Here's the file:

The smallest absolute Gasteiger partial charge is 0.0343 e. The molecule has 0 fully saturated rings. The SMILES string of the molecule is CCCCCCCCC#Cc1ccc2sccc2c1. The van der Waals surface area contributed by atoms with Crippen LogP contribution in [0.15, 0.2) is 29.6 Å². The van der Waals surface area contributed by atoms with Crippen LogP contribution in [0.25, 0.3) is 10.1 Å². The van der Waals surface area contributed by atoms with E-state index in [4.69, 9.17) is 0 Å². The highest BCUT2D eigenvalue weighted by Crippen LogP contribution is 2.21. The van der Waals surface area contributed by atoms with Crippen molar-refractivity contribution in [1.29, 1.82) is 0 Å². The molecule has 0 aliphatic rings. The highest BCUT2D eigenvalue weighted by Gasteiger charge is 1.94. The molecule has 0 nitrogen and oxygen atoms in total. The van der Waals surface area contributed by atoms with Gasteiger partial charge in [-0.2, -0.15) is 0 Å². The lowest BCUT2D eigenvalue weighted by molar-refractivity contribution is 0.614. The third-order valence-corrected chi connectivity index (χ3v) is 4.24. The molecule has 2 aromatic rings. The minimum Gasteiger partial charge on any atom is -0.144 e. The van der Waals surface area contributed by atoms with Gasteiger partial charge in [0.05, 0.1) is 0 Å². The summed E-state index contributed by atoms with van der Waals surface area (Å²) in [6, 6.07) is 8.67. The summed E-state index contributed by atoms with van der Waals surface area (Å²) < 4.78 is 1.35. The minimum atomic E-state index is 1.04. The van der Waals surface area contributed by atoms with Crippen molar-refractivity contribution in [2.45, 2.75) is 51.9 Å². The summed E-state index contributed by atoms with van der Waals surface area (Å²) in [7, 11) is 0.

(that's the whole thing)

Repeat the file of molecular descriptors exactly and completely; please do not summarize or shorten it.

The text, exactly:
The smallest absolute Gasteiger partial charge is 0.0343 e. The molecule has 0 fully saturated rings. The SMILES string of the molecule is CCCCCCCCC#Cc1ccc2sccc2c1. The van der Waals surface area contributed by atoms with Crippen LogP contribution in [0.15, 0.2) is 29.6 Å². The van der Waals surface area contributed by atoms with Crippen LogP contribution in [0.25, 0.3) is 10.1 Å². The van der Waals surface area contributed by atoms with E-state index in [4.69, 9.17) is 0 Å². The highest BCUT2D eigenvalue weighted by Crippen LogP contribution is 2.21. The van der Waals surface area contributed by atoms with Crippen molar-refractivity contribution in [1.29, 1.82) is 0 Å². The molecule has 0 aliphatic rings. The highest BCUT2D eigenvalue weighted by Gasteiger charge is 1.94. The molecule has 0 nitrogen and oxygen atoms in total. The van der Waals surface area contributed by atoms with Gasteiger partial charge in [-0.2, -0.15) is 0 Å². The lowest BCUT2D eigenvalue weighted by molar-refractivity contribution is 0.614. The third-order valence-corrected chi connectivity index (χ3v) is 4.24. The molecule has 2 aromatic rings. The minimum Gasteiger partial charge on any atom is -0.144 e. The van der Waals surface area contributed by atoms with Gasteiger partial charge in [0.05, 0.1) is 0 Å². The summed E-state index contributed by atoms with van der Waals surface area (Å²) in [6, 6.07) is 8.67. The summed E-state index contributed by atoms with van der Waals surface area (Å²) < 4.78 is 1.35. The minimum atomic E-state index is 1.04. The van der Waals surface area contributed by atoms with Crippen molar-refractivity contribution in [2.45, 2.75) is 51.9 Å². The summed E-state index contributed by atoms with van der Waals surface area (Å²) in [7, 11) is 0.